— DAYS UNTIL —

Days until: Gov. Scott’s ‘big announcement’ — 3; Reporting deadline for Q1 fundraising — 9; NFL Draft begins — 20; Avengers: Infinity War opens — 21; Close of candidate qualifying for federal office — 27; Mother’s Day — 37; Solo: A Star Wars Story premier — 49; Memorial Day — 52; Father’s Day — 72; Close of candidate qualifying for statewide office — 77; Deadline for filing claim bills — 117; Start of the U.S. Open — 143; Primary Election Day — 144; College Football opening weekend — 148; ‘Before You Vote’ Florida U.S. Senate debate — 200; ‘Before You Vote’ Florida Governor debate — 201; General Election Day — 214; ‘Hamilton’ comes to the Straz Center — 314; 2019 Legislative Session starts — 333.

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— TOP STORY —

Pam Bondi vows to go to ‘highest court’ in clemency fight” via the News Service of Florida — U.S. District Judge Mark Walker last month gave Gov. Scott and the Florida Cabinet until April 26 to revamp the process, which Walker ruled violates First Amendment and equal-protection rights under the U.S. Constitution. Bondi’s office filed a notice of appeal at the Atlanta-based 11th U.S. Circuit Court of Appeals and asked for a stay of the order requiring a new process by April 26. But Walker, in a sharply worded decision, quickly rejected the request for a stay, though he said the state can also take that issue to the appeals court. Bondi criticized Walker’s rulings and defended the state’s authority to decide how to handle restoration of rights. “We have been following the law,” she said. “We firmly believe that it is the law in the state of Florida. We plan on enforcing the laws. That’s what I do as the chief legal officer of the state of Florida. So, yes, we are appealing it. We will appeal it to the highest court.”

— NOTES FROM THE CAMPAIGN TRAIL —

Liberal billionaire Tom Steyer targets Florida millennials with $3.5 million voter outreach” via Alex Leary of the Tampa Bay Times — “This is a fight for the soul of America,” he declares from a booth at a luxury hotel down the street from the White House. “Really.” A billionaire former hedge fund executive from San Francisco, Steyer isn’t talking about Trump but the great untapped resource of American politics: millennials. The group now matches baby boomers for the largest slice of the electorate but has woefully underperformed at the polls. Steyer, 60, is pouring $30 million into what he calls the largest youth organizing program in American history ahead of the 2018 midterm elections. Florida is a primary focus, with dozens of people already working on college campuses to register voters and maintain their interest. Steyer’s NextGen America will spend at least $3.5 million in the state and has plans to double the current 50 staffers to cover 40 college campuses, including 10 community colleges and four historically black colleges.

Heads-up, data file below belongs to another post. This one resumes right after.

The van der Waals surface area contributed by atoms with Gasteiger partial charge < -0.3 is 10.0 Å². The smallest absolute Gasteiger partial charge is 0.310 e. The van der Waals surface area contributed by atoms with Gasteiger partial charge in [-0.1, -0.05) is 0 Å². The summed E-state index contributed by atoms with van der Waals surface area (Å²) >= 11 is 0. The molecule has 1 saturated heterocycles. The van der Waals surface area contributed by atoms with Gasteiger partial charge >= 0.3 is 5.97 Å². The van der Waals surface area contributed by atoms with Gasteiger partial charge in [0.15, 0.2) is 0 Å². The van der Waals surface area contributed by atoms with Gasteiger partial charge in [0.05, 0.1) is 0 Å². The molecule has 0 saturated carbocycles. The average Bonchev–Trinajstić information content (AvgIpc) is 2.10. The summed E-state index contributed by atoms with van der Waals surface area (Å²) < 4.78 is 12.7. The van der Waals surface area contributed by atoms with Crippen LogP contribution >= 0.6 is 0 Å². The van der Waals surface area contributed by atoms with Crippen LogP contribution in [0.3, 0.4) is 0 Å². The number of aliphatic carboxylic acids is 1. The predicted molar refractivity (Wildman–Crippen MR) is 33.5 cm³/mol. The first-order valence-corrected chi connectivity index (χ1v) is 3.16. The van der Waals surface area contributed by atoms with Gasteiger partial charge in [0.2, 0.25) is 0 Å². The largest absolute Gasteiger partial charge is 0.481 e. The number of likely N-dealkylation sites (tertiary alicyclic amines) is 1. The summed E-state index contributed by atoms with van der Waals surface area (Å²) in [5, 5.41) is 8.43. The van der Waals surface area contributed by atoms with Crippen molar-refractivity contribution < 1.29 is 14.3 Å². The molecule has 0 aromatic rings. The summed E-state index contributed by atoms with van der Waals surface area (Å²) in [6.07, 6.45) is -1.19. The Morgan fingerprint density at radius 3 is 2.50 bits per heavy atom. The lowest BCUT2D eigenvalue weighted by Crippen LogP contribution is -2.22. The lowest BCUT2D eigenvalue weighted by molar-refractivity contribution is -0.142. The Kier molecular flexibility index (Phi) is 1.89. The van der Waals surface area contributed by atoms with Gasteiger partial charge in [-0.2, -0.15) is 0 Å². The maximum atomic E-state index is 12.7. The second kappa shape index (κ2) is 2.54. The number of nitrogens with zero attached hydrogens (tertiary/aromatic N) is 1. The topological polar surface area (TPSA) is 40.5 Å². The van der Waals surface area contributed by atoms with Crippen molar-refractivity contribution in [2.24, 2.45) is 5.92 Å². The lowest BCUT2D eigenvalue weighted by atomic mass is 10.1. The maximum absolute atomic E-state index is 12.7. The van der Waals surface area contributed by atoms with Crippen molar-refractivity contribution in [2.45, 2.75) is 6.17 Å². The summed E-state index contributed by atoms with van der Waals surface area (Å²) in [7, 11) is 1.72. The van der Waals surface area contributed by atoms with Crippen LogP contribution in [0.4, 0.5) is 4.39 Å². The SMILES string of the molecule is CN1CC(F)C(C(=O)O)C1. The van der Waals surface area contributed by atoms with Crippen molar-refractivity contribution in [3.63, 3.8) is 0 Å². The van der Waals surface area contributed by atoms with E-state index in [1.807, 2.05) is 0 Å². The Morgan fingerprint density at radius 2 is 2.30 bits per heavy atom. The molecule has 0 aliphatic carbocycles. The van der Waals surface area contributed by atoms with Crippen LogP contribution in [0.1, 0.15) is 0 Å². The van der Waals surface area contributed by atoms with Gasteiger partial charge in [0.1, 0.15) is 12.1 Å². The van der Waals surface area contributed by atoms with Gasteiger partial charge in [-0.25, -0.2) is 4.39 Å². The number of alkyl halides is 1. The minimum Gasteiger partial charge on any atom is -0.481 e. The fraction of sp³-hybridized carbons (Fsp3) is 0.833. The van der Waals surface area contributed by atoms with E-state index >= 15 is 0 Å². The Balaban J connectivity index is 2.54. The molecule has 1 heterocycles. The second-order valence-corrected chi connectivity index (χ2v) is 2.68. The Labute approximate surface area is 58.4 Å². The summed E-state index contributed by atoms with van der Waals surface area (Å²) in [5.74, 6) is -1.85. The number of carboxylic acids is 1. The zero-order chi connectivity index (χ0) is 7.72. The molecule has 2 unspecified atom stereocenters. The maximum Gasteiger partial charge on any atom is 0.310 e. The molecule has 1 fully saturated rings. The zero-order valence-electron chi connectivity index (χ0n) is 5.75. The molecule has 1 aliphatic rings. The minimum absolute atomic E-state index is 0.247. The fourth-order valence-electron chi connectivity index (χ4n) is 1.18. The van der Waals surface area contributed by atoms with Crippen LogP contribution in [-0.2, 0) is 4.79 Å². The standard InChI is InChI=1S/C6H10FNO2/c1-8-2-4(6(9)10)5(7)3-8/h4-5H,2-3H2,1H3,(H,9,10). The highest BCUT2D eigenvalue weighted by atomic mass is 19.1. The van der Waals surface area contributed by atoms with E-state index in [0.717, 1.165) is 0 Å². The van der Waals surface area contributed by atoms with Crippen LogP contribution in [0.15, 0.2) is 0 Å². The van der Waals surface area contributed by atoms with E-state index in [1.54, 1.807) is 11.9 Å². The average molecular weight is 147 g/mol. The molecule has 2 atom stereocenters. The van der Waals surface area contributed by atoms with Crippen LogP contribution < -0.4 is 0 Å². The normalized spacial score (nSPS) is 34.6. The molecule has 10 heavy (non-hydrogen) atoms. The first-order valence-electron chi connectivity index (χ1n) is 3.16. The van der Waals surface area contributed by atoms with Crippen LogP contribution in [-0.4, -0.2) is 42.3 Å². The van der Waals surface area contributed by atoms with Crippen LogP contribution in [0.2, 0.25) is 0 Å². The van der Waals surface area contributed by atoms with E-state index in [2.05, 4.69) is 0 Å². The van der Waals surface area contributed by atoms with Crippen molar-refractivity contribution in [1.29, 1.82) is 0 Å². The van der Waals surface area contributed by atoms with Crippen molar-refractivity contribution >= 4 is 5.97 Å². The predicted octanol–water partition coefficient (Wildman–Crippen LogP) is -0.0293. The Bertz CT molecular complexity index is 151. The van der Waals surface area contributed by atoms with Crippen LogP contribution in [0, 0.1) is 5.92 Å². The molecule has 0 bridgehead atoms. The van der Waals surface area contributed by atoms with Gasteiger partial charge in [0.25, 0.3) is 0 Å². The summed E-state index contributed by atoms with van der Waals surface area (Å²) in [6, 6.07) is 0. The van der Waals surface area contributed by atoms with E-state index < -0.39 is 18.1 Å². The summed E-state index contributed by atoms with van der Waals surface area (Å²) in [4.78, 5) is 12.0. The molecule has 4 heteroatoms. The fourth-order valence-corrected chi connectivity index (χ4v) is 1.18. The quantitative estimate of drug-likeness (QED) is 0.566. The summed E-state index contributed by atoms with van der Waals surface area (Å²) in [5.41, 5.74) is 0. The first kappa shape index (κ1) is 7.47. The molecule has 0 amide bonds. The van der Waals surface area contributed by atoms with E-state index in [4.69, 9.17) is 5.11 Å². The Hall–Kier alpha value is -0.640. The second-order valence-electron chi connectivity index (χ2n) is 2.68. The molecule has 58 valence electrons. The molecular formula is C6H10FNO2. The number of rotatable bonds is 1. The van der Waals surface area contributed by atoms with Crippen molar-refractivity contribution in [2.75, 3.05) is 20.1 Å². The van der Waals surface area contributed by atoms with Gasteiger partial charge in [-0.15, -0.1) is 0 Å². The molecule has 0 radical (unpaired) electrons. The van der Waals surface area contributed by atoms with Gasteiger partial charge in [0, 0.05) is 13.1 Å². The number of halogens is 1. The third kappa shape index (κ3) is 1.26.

In post-Trump GOP, Florida’s governor hopefuls veer far right on immigration – and away from bygone era” via Emily Mahoney of the Tampa Bay Times – A given in this year’s Republican primary for governor is that the probable frontrunners need to emphasize how tough they are on immigration to lock up the nomination in August. But the voting records of all three likely candidates — Richard Corcoran, Ron DeSantis and Adam Putnam — reveal exceptions to their current hardline stances, a reminder of how Florida’s Republicans have been transformed by the “BUILD THE WALL!” orthodoxy of President Donald Trump’s nationalist movement. One Republican who has witnessed this metamorphosis over the past few years, former House Speaker Will Weatherford, said the lurch to the right on immigration is troubling. While Republicans have always been conservative on immigration issues, the messaging has changed, he said.